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Sweden: International student numbers on the rebound?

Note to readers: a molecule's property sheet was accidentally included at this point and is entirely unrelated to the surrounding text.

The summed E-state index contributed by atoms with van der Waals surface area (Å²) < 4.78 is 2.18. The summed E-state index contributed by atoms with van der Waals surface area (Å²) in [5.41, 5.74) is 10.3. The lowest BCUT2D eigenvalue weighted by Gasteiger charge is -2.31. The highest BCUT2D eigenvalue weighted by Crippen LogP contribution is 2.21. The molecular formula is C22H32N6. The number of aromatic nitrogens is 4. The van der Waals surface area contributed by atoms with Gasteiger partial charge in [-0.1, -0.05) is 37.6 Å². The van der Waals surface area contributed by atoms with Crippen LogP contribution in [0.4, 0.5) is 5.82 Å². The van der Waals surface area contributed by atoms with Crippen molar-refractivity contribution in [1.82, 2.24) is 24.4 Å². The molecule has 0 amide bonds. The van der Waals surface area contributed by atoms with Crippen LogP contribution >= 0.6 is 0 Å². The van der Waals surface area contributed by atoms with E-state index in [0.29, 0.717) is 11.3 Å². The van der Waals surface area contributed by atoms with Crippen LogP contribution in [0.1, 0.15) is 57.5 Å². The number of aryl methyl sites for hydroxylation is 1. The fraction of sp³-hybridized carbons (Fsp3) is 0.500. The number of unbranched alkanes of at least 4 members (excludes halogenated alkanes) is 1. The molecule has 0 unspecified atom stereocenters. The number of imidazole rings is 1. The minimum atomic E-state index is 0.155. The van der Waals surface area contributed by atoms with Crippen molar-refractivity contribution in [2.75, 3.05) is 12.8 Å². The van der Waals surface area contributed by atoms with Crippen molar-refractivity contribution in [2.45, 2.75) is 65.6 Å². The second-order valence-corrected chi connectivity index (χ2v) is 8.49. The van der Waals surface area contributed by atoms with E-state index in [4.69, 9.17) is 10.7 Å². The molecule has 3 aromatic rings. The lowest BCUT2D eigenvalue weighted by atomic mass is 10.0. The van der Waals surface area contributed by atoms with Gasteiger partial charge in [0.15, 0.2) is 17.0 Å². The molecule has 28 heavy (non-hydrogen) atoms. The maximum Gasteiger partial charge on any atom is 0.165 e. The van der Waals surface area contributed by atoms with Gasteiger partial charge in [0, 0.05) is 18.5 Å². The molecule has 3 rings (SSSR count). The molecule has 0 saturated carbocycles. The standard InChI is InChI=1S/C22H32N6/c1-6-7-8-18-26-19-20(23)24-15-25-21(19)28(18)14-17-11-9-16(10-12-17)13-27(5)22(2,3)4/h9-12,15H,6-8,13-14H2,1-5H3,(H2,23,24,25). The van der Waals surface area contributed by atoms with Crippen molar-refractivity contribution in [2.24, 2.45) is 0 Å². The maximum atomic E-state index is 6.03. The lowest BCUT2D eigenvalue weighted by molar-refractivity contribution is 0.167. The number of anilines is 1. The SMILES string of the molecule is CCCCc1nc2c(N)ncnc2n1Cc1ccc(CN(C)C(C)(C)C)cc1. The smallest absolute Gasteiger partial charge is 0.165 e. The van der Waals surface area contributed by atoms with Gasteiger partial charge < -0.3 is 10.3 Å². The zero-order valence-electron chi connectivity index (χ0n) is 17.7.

In 2011, Sweden faced a major drop in applications and enrolment for its master’s programmes and “international courses” (at the first-cycle or bachelor’s level). This development came on the heels of significant changes (and challenges) with the introduction in that year of a relatively high application fee and not insignificant tuition fees for students from outside the EU, the EEA and Switzerland (see ACA Newsletter – Education Europe, July 2011). For 2012/13, however, things may be looking a little brighter. On 8 February, the Swedish Agency for Higher Education Services (known in Swedish as Verket för Högskoleservice or VHS) reported that a total of just over 33 400 autumn 2012 applications had been received for master’s programmes in the country, and 7 241 for its 2012/13 international courses. This represents an increase of just over 27% when compared to master’s application numbers at this time last year (see ACA Newsletter – Education Europe, February 2011), and growth of nearly 15% in international course applications. Applications from Swedes are up slightly in both programme categories, but a look at the non-Swede applicants by nationality presents even more interesting findings. For example, among master’s programme applicants the number of students applying from Great Britain has grown by 41% from 1 055 to 1 490. German applicant numbers at the master’s level have also expanded, from 1 112 to 1 444 (an increase of 29.8% over 2011/12), and 1 399 Indian students have applied this year, as opposed to 1 100 last year (i.e. 27% more). Meanwhile, the top four countries of origin for international course applicants remain the same as last year, but each has registered sharp drops when compared to last year: Nigeria (down to 444 from 1 167, or -61.9%), Pakistan (-48.5%), Ethiopia (-29%), Bangladesh (-22%). Different from 2011/12 is that Great Britain, Kenya, Germany and Uganda are all newly represented on the top ten applicant countries list for these international courses, replacing Iran, Ghana, Cameroon and India. Clearly, the country is not back to its pre-fee heyday. However, a shifting portfolio of feeder countries may be one key way in which the Swedish higher education system is adjusting to the significant modifications of the last year—and cause for some optimism for the sector in the midst of a challenging period of change. Swedish Agency for Higher Education Services (VHS)